"I believe, as do many other sufferers, that my implants gave me endometriosis and stole my reproductive system from me. That is a devastating blow to my heart and soul.

"For a long time, I identified myself as less than a woman and was disgusted by the fact that I was barren and could no longer give my husband the family he desired. I am constantly working on changing this kind of low self-worth."

Shelby hopes her experience will encourage other women to think carefully before going under the knife.

She added: "To anyone thinking about getting implants, stop and think why you feel you need them. A man hurt me and made my question my worth and lovability. I should never have given I’m that power over my thoughts and feelings.

"We are all so special, sexy and commanding in our own ways. There are risks associated with all surgeries. What are you willing to sacrifice for ‘perfect’ breasts?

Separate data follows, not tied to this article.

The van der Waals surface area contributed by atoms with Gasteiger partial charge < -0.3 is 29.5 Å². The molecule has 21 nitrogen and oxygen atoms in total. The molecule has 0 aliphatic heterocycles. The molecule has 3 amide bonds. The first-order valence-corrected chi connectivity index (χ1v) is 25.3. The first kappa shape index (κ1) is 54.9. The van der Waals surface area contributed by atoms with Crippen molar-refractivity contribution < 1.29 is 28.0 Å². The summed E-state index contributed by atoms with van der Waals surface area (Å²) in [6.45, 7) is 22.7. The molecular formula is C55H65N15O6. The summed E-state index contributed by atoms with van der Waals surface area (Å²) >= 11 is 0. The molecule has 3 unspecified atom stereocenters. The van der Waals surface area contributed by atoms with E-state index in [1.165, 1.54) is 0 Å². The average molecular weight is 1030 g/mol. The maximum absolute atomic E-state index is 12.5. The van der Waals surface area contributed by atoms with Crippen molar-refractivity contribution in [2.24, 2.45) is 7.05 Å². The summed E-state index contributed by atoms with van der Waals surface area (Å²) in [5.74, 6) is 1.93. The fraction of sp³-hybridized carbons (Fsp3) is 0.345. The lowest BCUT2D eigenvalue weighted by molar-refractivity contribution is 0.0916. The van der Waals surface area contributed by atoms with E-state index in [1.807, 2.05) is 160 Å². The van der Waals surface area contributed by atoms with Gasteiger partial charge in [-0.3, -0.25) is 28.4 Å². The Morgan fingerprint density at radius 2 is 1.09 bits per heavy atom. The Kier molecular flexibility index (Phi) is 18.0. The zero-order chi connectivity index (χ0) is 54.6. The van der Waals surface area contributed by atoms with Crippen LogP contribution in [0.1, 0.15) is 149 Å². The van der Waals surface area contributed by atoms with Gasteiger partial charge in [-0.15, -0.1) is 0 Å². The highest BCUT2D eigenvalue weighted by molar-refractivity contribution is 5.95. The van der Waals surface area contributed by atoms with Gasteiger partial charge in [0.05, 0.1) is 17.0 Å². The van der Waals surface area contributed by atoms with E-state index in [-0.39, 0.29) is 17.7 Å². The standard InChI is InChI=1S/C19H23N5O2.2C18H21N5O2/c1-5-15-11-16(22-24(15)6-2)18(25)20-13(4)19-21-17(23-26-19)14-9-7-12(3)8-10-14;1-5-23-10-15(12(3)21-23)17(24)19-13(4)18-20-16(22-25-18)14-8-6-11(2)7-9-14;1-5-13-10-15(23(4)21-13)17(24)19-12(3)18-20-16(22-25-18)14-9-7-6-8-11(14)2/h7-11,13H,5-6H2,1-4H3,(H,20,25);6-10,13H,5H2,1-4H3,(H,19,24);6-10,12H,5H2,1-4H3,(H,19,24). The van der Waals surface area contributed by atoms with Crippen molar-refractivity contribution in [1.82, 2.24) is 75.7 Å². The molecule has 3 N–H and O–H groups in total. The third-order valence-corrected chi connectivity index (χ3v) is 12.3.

"To those who think they may have symptoms, reach out to people – or to me. If you think something’s wrong, trust your gut. It’s the most powerful tool we have."

For more real life stories, this woman's ex called her an ‘ugly b***h’ and said it was ‘embarrassing’ to go out with her because of her nose – so she got fillers.

And this anorexia survivor who weighed just FOUR stone and was left bedbound for two months makes incredible recovery.

Plus this woman was rushed to hospital with no pulse, blind & dying – a TAMPON caused toxic shock syndrome but she thought it was the flu.